Adding time into the discussion
So far, we have defined the amount of effort as work and said nothing about the time to complete the work. In this sense, work is like the effort’s mortgage. It is a fixed value.
As with a mortgage, once you decide to assume it, you need to decide how quickly you will pay it back. In mechanics, this takes us into a discussion of power. The faster you complete a task, the more power you will need to expend per unit time. Whereas work is a property of the task, power parameterizes your time based options for implementing the task.
Cyclists and Power Plants
Power is what enables us to do tasks. Without our power plants, we would not have the electricity we need to go about our daily business. Similarly, you can think of a cyclist as a power plant, able to produce work by pushing on pedals for some period of time. This ability is fundamental to quantifying a rider’s training level.
Work and Power
Work is the total effort to move an object a certain distance against a given force. But something has been left out. How do you factor in how quickly the job was done? This is where power comes in. Power is the averaged rate of doing work over a given time. The units for power are work per unit time. Power is defined in Watts which is short for nwts*kgs/sec or Joules/Sec.
What stays the same is the amount of work needed to do the job. But if the job is done quickly, the work must be done more quickly than for a longer time interval.
Whatever is doing the job must be able to work harder over that shorter time interval. Said differently, they must be more powerful, able to work harder to accomplish the job in the time interval.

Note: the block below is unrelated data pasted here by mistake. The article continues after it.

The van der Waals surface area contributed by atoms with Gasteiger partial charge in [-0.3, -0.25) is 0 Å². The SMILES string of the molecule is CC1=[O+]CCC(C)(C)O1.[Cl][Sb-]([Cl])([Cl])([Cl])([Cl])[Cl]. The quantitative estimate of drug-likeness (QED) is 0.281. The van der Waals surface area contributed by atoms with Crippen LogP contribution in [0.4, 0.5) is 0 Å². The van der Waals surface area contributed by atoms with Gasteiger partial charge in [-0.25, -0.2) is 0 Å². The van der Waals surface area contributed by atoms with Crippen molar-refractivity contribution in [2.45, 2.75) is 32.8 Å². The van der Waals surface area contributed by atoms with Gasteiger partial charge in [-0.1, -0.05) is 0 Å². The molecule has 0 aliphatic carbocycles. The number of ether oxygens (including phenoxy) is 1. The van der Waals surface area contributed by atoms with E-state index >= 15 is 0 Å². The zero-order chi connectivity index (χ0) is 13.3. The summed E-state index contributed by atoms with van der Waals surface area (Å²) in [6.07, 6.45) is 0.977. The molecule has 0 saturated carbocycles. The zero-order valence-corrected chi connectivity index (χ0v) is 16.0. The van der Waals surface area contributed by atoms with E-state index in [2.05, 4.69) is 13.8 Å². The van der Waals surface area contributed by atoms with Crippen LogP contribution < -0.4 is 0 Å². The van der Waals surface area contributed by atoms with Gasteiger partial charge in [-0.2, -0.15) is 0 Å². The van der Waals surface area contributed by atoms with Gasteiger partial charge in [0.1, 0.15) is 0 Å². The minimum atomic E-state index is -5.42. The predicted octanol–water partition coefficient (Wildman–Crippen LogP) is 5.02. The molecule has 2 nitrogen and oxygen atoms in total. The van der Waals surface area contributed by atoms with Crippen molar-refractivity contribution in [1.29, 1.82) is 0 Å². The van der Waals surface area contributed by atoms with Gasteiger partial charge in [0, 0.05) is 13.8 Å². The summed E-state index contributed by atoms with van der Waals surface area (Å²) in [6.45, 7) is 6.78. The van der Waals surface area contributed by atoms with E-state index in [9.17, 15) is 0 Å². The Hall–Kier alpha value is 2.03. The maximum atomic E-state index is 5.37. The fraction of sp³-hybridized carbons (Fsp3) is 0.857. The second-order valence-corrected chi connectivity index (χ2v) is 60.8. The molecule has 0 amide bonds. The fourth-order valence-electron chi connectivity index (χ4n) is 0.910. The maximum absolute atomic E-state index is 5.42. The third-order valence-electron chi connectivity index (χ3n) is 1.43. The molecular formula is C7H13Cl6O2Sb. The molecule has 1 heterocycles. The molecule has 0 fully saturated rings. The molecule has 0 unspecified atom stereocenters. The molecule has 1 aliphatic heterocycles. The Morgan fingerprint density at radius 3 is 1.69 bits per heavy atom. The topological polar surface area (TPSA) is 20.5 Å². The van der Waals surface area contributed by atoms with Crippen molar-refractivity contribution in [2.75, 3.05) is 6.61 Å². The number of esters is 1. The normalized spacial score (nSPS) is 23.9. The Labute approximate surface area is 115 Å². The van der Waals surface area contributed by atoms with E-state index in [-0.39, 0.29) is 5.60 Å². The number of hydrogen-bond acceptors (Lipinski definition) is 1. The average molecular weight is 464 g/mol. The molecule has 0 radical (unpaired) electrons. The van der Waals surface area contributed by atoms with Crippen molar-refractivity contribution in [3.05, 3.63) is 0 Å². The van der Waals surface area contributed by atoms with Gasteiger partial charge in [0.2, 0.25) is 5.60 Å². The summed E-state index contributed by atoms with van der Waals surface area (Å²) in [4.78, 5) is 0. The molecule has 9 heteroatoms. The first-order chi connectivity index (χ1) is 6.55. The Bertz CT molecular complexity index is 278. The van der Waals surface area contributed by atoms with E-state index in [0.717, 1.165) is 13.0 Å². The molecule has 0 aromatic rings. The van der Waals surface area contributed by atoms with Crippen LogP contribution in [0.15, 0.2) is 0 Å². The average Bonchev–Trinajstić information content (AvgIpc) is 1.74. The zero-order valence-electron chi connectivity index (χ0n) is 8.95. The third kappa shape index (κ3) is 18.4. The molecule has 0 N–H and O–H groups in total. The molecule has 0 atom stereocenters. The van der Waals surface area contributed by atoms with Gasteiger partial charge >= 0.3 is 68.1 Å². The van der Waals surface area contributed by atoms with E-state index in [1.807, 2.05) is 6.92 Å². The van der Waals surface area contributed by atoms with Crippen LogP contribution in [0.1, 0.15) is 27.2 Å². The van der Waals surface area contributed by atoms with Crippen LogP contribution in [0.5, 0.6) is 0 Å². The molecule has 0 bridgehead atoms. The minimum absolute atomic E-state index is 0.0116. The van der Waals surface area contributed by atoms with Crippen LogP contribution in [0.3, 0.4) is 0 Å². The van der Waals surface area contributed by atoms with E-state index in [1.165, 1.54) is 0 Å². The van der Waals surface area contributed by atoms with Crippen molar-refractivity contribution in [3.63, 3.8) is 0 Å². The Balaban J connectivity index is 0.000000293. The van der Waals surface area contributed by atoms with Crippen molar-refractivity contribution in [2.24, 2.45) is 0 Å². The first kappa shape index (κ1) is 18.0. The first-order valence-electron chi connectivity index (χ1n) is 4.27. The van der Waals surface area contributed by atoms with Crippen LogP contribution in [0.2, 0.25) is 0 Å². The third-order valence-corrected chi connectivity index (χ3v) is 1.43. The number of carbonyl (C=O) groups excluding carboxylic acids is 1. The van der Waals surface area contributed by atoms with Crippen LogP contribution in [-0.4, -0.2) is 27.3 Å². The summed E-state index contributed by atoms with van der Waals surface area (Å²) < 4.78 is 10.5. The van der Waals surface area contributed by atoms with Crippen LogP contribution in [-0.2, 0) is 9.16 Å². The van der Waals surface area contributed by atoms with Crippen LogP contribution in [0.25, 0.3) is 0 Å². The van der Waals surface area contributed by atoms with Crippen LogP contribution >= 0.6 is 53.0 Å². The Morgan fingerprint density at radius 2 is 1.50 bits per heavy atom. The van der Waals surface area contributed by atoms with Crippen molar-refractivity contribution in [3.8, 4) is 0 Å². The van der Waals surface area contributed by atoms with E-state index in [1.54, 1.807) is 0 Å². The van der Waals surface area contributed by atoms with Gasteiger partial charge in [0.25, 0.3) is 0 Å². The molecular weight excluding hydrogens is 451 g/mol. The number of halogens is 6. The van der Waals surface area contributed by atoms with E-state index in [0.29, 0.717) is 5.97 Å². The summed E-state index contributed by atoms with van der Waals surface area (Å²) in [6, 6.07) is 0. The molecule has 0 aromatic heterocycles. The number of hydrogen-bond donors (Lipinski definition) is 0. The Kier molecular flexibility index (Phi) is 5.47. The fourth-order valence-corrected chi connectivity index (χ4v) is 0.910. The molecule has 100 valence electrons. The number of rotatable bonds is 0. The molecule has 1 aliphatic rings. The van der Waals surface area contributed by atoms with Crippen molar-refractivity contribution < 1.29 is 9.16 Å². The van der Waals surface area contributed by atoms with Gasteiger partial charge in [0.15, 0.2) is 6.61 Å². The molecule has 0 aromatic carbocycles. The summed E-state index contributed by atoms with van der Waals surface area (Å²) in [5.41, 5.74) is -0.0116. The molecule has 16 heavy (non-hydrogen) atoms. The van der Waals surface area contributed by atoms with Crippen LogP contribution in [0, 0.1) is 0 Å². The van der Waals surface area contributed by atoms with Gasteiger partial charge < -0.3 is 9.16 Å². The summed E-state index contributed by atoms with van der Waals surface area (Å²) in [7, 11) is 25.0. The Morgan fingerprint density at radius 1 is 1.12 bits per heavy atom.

Using Power in Making Purchases
You are shopping and want to buy a more powerful blender. Kitchen appliances are rated in terms of their power capabilities, particularly blenders. Blenders are capable of producing anywhere from 300 – 1000 Watts. This tells you the work the blender can be expected to produce and therefore how powerful it is.
Computing Power for the Weightlifting Task
Assume our weightlifting exercise is a contest to see who can lift the weight the fastest. You would say the winner was the most powerful of the competitors. Assume first place was one second, second was 3 seconds, and third 10 seconds.
The individual power expenditures would be measured by dividing the total required effort by the time to complete.
Lifter1 = 338.954 Joules/Sec = 338.954 Watts
Lifter2 = 338.954 /3 = 112.985 Watts
Lifter3 = 33.8954 Watts
Now suppose you have a friend who has completed challenges with a power expenditure of 400 Watts. Could they have won the weightlifter contest if they were entered? Since it was won with an effort of 338 Watts, you would conclude they would. This is actually a calculation we will be making when we discuss cycling scenarios.
For cycling, power is an important parameter, routinely measured in labs as well as attached devices. It measures a cyclist’s training level, as well as quantify required cyclist’s performance level to ride a given scenario such as climbing the Alpe d’Huze in under an hour.
Cyclist are not mechanical machines where power estimates can be directly made. However, sports scientists have been measuring power generation of athletes in the lab and produced a representative table of various training levels. These have been included in the Power Expenditure discussions.
Next Topic: Energized Cycles